For a small but noticeable anti-Bernie strain on the far left, that wiggle room for military strikes makes Sanders a hypocrite. For example, Ajamu Baraka, the last vice presidential nominee for the Green Party, said in an interview that Sanders’ openness to military action amounts to “saying one thing publicly but then appearing to have a different position that is reflected sometimes in his legislative decisions, and I think the Kosovo situation was a very important example of that.”

But most of the anti-interventionist left aren’t quibbling about the smattering of past disagreements with Sanders such as Kosovo. They are mostly enthralled at how Sanders’ campaign rhetoric is broadening the foreign policy debate. In particular, they are bowled over by how, earlier this year, Sanders used the War Powers Resolution to move a bipartisan bill through Congress demanding Trump end American military involvement in the Yemeni civil war, where the U.S. has supported Saudi Arabia’s intervention. Although the bill was vetoed, the fact that it got to Trump’s desk both legitimized the War Powers Resolution and bolstered Sanders’ case that he can get things done in Washington.

Most of the activists with whom I spoke put more emphasis on Yemen than Kosovo when gauging how a President Sanders would involve Congress in his foreign policy. Robert Naiman, policy director at Just Foreign Policy, raved over email: “Sanders was the first to introduce a privileged resolution invoking the War Powers Resolution to force a vote to end unconstitutional U.S. participation in the war and lead it to completion, passage by Congress. That never happened before in the whole history of the War Powers Resolution since 1973.”

But Sanders’ proud defense of his Kosovo stance to his antiwar allies should not be ignored. He thundered at the May 1999 Montpelier town hall: “What do you do to a war criminal who has led, for the first time in modern history, the organized rape as an agent of war, of tens of thousands of women? What do you do to a butcher who has lined up people and shot them? Do you say to them, ‘You have won Mr. Milosevic. We are not going to stand up to you. We are going home’?” Sanders once put the end of genocide ahead of a strict adherence to the War Powers Resolution, and his foreign policy adviser [Matt Duss] has now left the door open to him doing it again as president. [Continue reading…]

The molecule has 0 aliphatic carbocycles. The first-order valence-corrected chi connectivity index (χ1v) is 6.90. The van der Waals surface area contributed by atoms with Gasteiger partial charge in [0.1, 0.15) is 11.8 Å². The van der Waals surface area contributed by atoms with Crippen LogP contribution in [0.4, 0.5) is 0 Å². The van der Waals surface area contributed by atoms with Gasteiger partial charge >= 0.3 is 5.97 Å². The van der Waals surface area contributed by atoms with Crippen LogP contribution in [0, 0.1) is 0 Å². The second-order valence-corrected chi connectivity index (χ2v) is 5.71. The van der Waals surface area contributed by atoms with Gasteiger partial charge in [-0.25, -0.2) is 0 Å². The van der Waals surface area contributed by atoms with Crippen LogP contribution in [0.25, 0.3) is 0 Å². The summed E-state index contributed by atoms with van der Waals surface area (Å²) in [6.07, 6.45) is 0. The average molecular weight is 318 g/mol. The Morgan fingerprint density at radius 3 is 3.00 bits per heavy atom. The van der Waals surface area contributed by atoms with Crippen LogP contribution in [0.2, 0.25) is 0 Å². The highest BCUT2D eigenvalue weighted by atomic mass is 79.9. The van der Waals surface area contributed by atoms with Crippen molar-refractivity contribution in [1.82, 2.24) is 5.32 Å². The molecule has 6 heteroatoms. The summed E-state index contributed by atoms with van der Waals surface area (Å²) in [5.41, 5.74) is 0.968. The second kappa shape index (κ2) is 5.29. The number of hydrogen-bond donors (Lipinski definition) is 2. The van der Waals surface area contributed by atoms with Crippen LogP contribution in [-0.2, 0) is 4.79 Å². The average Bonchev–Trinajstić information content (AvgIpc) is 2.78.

Trump’s ignorance about history could get us into a war with Iran

Fred Kaplan writes:

One difference between the Cuban crisis of 1962 and the Iranian crisis of 2019 is that, in the former, the American president wanted to avoid war, had read some history on how past leaders got locked into war, and thought deeply about how he might avoid the same trap. It also turned out that Khrushchev, his adversary in that crisis, proved to be an eager partner in the quest for a way out; he knew, from the outset, that if the Americans saw him putting missiles in Cuba before they were up and ready to go, he would lose a confrontation.

By contrast, in the crisis with Iran, Trump seems clueless on how to go about avoiding war; at least two of his aides—national security adviser John Bolton and Secretary of State Mike Pompeo—seem keen on turning up the pressure, and we have no idea what the Iranian leaders, or their various factions, want. [Continue reading…]

The Independent reports:

Donald Trump has said he “doesn’t care about the Europeans” when it comes to dealing with Iran as the feud between Washington and Tehran escalates.

The US president said he had called off an attack against Iran in response to the shooting down of an American drone because he “didn’t think it was proportionate”.